Former Penn State assistant football coach Jerry Sandusky has been convicted of 45 of the 48 counts against him. He was convicted of sexually abusing ten young boys. Eight men who said that Sandusky had abused them testified during the trial; their accounts — often graphic and certainly troubling — described abuse by Sandusky in the facilities of the Penn State campus or in his home. He now faces up to 500 years in prison after being found guilty of 45 counts of serial pedophilia.
Sandusky was the long-time defensive coordinator for Penn State’s powerhouse college football team. The charges against Sandusky tarnished not only the university’s famous football program but the reputation of legendary late football coach Joe Paterno who was fired as details of the scandal emerged. Penn State’s president Graham Spanier was also fired by the Board of Trustees after Sandusky’s arrest last November. Two other high-ranking university administrators face ongoing criminal proceedings for allegedly knowing about the abuse committed by Sandusky but failing to report it.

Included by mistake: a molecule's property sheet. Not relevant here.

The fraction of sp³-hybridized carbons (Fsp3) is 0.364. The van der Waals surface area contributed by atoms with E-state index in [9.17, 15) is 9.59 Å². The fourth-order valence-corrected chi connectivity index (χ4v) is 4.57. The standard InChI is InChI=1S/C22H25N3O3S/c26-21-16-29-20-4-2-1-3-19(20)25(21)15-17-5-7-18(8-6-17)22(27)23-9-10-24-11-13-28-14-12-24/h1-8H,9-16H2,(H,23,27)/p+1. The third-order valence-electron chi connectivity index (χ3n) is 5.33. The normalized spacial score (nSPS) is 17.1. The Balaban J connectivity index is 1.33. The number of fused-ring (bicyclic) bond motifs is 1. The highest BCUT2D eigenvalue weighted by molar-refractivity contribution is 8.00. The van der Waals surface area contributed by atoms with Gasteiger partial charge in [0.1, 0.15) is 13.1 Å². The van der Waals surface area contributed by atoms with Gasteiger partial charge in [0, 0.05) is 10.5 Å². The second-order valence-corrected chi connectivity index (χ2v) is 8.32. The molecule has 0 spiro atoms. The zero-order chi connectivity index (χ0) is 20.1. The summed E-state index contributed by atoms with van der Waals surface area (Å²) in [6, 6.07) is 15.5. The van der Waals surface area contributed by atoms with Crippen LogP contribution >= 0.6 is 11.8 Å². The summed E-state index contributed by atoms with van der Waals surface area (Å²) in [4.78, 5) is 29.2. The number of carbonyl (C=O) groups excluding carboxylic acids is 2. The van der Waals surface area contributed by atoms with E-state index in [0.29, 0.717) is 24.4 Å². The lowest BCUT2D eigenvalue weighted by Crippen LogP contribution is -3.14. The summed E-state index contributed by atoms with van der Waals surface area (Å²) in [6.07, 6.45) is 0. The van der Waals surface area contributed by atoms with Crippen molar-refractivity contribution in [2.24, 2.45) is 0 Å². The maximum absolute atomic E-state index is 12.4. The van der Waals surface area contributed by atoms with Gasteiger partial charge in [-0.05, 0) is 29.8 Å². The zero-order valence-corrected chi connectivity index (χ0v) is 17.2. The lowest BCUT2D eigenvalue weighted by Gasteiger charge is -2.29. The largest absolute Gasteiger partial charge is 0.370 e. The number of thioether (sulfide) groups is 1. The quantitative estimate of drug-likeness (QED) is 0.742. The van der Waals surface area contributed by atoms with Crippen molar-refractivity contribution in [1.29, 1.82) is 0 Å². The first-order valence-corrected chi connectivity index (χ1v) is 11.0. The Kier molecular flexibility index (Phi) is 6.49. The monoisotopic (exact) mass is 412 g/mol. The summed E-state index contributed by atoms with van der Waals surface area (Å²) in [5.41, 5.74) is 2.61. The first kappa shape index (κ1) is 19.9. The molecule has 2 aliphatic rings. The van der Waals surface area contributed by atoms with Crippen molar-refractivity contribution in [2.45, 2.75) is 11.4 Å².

Prosecutors charged that Sandusky had created a charity to help troubled youth, The Second Mile, as his “private hunting ground” to find young victims.
Sandusky did not testify; his wife, Dottie Sandusky, said that she had never been aware of any inappropriate behavior between her husband and others. The Sanduskys had six adopted children one of whom, Matt Sandusky, had offered to testify that he had been sexually abused by his father.
According to numerous accounts, Sandusky “was continually in the company of one or more of those boys, taking them to workouts and football games, giving them gifts, having them sleep at his home and even showering with them,” New York Times says.
The scandal has not only led to a call for tougher laws about child abuse and reporting it in Pennsylvania but also a wrenching public debate about college sports and the role of coaches and other trusted men in the lives of children.
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